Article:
Kitchenaid Mixer: I pull out my mixed pretty much anytime I bake anything. A hand mixer could also probably do the job for most baking except for breads.
Baking Sheets: Light colored baking sheets give you more control over how quickly your recipes bake.
Pot Holders: I actually need to buy some more, as mine are in tatters.
Parchment Paper: Even though many baking sheets are nonstick, over time stuff starts to stick and the first time you scrub a batch of cookies off of a baking sheet without even getting to eat one, you’ll wish you had taken the extra two seconds to put down the paper. Another, possibly more eco-friendly option is a silicone baking mat.
Rolling Pin: to roll out the dough to an even thickness.
For this recipe you’ll need
- 1 cup unsalted butter + 2 tablespoons
- 1/2 cup granulated sugar
- 4 tablespoons powdered sugar
- 1/2 cup roasted + salted pistachios, chopped
- 3/4 cup dried cranberries, chopped
- 1 tablespoon water, room temperature
- 3 cups of all purpose flour
- Cut 1 cup of butter (2 sticks) into tablespoons and add to the mixer along with 1/2 cup of granulated sugar. For now, omit the the additional two tablespoons of butter and set aside for later. Using a medium speed, cream together until the butter and sugar are light, fluffy, and lacking any grittiness. This will take anywhere from two to five minutes depending on how cold the butter was when you started. The colder it is the longer it will take.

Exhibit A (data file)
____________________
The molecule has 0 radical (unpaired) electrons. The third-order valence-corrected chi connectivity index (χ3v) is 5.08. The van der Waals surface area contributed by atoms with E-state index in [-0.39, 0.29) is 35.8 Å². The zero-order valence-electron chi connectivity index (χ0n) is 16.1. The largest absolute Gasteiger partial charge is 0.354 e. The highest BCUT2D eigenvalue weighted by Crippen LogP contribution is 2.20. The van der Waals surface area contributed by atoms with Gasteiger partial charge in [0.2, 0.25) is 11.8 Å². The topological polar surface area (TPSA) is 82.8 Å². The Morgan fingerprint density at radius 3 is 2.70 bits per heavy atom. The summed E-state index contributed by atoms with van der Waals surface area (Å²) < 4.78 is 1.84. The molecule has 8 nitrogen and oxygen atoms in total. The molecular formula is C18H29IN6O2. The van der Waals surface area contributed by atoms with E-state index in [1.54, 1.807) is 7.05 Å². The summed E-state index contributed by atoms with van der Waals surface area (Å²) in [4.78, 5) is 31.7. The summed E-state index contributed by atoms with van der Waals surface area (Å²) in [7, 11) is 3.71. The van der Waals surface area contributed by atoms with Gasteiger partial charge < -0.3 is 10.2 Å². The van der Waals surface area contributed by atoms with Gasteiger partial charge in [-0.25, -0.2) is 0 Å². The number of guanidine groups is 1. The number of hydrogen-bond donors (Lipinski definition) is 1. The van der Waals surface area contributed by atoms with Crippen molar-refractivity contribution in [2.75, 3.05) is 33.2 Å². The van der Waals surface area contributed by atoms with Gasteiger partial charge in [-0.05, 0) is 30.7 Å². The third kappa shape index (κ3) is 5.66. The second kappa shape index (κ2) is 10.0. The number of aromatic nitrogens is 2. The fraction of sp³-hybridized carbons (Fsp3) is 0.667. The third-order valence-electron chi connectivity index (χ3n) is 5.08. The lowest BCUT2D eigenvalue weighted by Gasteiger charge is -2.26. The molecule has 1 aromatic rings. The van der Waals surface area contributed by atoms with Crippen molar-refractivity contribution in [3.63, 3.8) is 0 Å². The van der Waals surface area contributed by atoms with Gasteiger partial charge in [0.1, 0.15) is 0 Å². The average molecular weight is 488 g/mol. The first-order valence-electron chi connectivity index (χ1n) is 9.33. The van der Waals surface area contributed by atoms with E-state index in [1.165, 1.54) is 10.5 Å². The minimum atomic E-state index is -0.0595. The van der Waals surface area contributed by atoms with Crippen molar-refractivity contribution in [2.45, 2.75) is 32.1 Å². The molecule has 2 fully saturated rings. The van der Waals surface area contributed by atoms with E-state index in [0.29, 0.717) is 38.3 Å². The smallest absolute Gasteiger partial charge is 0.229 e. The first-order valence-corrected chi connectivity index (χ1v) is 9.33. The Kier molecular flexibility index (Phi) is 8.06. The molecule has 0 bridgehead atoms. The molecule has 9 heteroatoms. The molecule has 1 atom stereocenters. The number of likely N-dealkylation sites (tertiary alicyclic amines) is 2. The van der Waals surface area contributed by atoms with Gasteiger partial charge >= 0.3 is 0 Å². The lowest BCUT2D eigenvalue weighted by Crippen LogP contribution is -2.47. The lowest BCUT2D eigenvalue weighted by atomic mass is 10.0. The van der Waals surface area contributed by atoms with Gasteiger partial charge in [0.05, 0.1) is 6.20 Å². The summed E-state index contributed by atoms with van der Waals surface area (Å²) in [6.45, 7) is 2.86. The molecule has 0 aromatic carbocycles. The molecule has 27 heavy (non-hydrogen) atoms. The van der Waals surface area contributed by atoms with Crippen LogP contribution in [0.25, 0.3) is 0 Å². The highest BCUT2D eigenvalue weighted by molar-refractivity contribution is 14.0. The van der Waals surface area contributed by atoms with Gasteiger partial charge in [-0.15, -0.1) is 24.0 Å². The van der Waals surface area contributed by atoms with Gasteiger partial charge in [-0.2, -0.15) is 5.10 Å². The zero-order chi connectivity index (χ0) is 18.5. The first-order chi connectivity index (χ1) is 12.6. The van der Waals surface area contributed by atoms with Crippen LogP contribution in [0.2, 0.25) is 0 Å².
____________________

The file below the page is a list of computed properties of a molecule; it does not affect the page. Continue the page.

- In a separate bowl, sift together the flour and granulated sugar. Set aside.
- Give the pistachios a rough chop, you don’t have to be super careful but you will want the pistachios cut into at least thirds. If you see any big pieces chop them down to size.
- Repeat the chopping process with the dried cranberries.
- Turn the mixer down to the lowest setting and add the sifted flour/powdered sugar mixture to the creamed butter and sugar. Once incorporated, turn the mixer up to medium until the dough comes together which shouldn’t take longer than a couple minutes. The dough should be tacky and fairly dry. If the dough doesn’t come together, add your reserved butter, one tablespoon at a time. If it is still too dry, add 1 tablespoon of water and let mix for two minutes, continue adding water, 1 teaspoon at a time until the dough tightens up.
- Lightly flour your counter and your rolling pin. Roll the dough out to about 1/2 inch thickness.
- Using a cookie or biscuit cutter, cut out your cookies and place them at least an inch apart on a parchment lined baking sheet. Rinse, Repeat until you run our of dough.
- Place the baking sheet in the fridge for 30 minutes. Wait impatiently. Make silly faces. Twiddle your thumbs or make fart jokes.
- Preheat your oven to 350*F.
- After the 30 minutes are up, remove the cookies from the refrigerator and place them directly into the pre-heated oven.
- Cook for 20-25 minutes or until the dough along the bottom edge of the cookies is golden brown. Any darker than that and these cookies will harden too much as they cool and not be very tasty or easy to eat.
- Remove shortbread from the oven and allow to cool on the baking sheet for 4-5 minutes before transferring them to a wire baking rack to finish cooling.
- Skip lunch and eat cookies instead.